Returns to homepage

The Power Spread: Analyzing the Virginia Tech Offense in 2023

By Rob Trimber | August 20
Football Chance Black Spring Game
Running Back Chance Black running to the pilon at the Virginia Tech Spring Game, 2023 via Virginia Tech Athletics.

In 2022, the Virginia Tech offense struggled to establish an effective run game. This resulted in a distinct lack of identity on offense and allowed opposing defenses to rush the quarterback and cover receivers without worry. In 2023, the Hokies will look to find their identity by implementing the power spread and recommit to running the football. In 2019 Virginia Tech offensive coordinator, Tyler Bowen, was in the same role with Penn State along with Head Coach, Brent Pry, at defensive coordinator. In that season, Penn State ran the power spread with a deep running back room and a mobile QB in Sean Clifford. That Penn State offense rushed for 175 yards per game and averaged 34.3 points per game. Similarly, Virginia Tech has a deep running back room and are 2-deep at QB with Grant Wells and Kyron Drones, both of whom are mobile. Virginia Tech may not see that kind of production this season. However, this shows promise that the offense will likely improve over last season. Tyler Bowen had this to say at the Virginia Tech media day:

"I think it all starts with our run game. When you get down there, you look at a successful red zone team, you got to be able to run the ball. We weren't able to do that consistently last year. That's been a big point of emphasis for us. I think that really is the foundation and cornerstone for who we want to be with the power spread team, right. We want to be able to play wide open, but we want to be able to create those run lanes inside it starts there that creates those advantageous situations out on the perimeter be able to take advantage of throws on third down, so redzone to me and the emphasis all offseason has been getting that identity in the run game that we need."

— Tyler Bowen, VT Offensive Coordinator

The Hokies have the personnel to run the power spread affectively. They have 2 mobile QBs in Grant Wells and Kyron Drones. Brent Pry has said that both will be used no matter who is starting. Considering Drones' size, he will likely be used more in goal-to-go situations. Tyler Bowen said in his media day sound bite that the key to being a good redzone offense is to run the ball well. Running QB power with Drones in those situations should be very effective. The great thing is, no matter the QB, the defense will have to expect anything because both Wells and Drones have a good arm and the legs to go with it. The play calling might not be all that different when the QB changes.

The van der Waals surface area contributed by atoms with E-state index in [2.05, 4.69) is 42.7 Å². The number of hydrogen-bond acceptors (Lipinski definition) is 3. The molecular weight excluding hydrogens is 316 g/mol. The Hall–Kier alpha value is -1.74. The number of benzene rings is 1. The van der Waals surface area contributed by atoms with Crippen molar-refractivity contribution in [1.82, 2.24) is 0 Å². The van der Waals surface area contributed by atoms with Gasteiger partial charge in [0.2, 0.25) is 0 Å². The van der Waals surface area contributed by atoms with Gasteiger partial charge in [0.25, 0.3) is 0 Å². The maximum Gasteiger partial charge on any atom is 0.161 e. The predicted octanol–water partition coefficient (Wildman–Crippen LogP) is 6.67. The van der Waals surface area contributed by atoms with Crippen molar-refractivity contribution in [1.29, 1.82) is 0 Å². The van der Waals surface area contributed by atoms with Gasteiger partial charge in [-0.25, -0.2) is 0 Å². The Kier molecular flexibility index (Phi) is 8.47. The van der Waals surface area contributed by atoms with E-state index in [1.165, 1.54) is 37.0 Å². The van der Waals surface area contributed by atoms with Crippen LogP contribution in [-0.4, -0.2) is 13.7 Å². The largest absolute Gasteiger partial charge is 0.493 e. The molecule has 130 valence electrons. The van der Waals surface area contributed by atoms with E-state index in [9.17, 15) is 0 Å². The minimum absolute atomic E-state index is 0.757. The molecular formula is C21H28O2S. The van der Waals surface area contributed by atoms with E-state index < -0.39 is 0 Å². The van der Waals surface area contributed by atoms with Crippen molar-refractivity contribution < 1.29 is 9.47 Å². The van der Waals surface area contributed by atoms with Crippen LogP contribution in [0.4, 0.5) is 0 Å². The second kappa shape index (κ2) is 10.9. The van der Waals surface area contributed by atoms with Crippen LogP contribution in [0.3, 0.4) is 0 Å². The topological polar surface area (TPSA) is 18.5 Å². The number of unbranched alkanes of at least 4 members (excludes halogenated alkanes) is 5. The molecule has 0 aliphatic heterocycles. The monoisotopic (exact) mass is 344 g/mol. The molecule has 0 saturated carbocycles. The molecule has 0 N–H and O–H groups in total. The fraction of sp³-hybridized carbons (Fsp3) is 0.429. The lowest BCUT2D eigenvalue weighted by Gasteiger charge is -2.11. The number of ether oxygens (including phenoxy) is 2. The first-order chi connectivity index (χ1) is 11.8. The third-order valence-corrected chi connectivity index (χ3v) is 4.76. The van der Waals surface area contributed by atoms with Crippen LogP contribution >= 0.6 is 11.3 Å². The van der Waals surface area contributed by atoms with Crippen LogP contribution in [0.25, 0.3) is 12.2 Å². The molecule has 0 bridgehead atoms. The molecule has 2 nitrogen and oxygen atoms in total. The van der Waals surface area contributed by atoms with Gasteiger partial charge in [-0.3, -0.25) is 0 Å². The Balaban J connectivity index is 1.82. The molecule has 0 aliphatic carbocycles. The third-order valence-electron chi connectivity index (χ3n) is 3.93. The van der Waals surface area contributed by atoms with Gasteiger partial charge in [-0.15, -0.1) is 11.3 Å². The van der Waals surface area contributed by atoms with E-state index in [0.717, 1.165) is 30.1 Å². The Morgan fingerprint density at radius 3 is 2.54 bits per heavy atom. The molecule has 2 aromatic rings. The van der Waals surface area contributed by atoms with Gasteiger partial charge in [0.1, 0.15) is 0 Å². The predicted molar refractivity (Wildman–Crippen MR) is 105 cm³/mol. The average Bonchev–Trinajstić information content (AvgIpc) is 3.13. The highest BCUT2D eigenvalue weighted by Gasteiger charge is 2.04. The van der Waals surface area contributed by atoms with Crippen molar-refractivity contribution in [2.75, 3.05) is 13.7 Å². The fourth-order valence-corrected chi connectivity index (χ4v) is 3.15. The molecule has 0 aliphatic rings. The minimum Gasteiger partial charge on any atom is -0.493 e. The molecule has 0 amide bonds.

The main staple of a power run game is having lead blockers for the running backs. This means having pulling guards and tackles as well as fullbacks. Traditionally, the power run concept is run with the QB under center with multiple tight ends or a fullback in the formation. The idea behind the power spread is that you put the defense in a bind. The formation is spread out from the shotgun, which does not allow the defense to stack the tackle box with larger bodies. So, when a power run is called, it allows the lead blockers space to get downhill to the linebackers and open up those run lanes Coach Bowen was referring to in his press conference.

In Tyler Bowen's power spread, the Hokies will use one tight end who will often be offset from the line to allow him to pull across on zone split plays or follow a pulling guard through the hole. In the Virginia Tech spring game, we saw multiple examples of this. In this play, you will see the formation and zone split pay I am referring to used to convert on a 3rd and 1.

To further stretch the defense, in the power spread, there is ample opportunity for run pass options (RPOs). In this two play sequence from the spring game, you will see how this scheme can keep a defense on its heals. The offense runs a RPO with a pulling tight end through the hole where Wells keeps and throws for a big play. On the next play he gives it to Bryce Duke with a pulling tackle and tight end leading him through the hole. Both plays went for solid gains because the defense does not know what to defend.

If you want to see more of what the offense will look like in 2023, I highly recommend watching the full spring game. The offense showed they are committed to running the ball. They have the personnel to run the scheme well and they clearly have the commitment from the coaching staff to improve the run game. There is no guarantee that the Hokies will be putting up 30 + points per game in 2023. But, there is reason for hope that they will make improvements. Any semblance of a rushing attack will help re-establish the identity of this Virginia Tech program. It will also create space for all the wide receiver talent the Hokies brought in via the transfer portal this offseason. Virginia Tech fans should expect more out of the Hokie offense in 2023. Now, it all comes down to execution.

Tyler Bowen quote pulled from Virginia Tech football Instagram page, article image from Virginia Tech Athletics.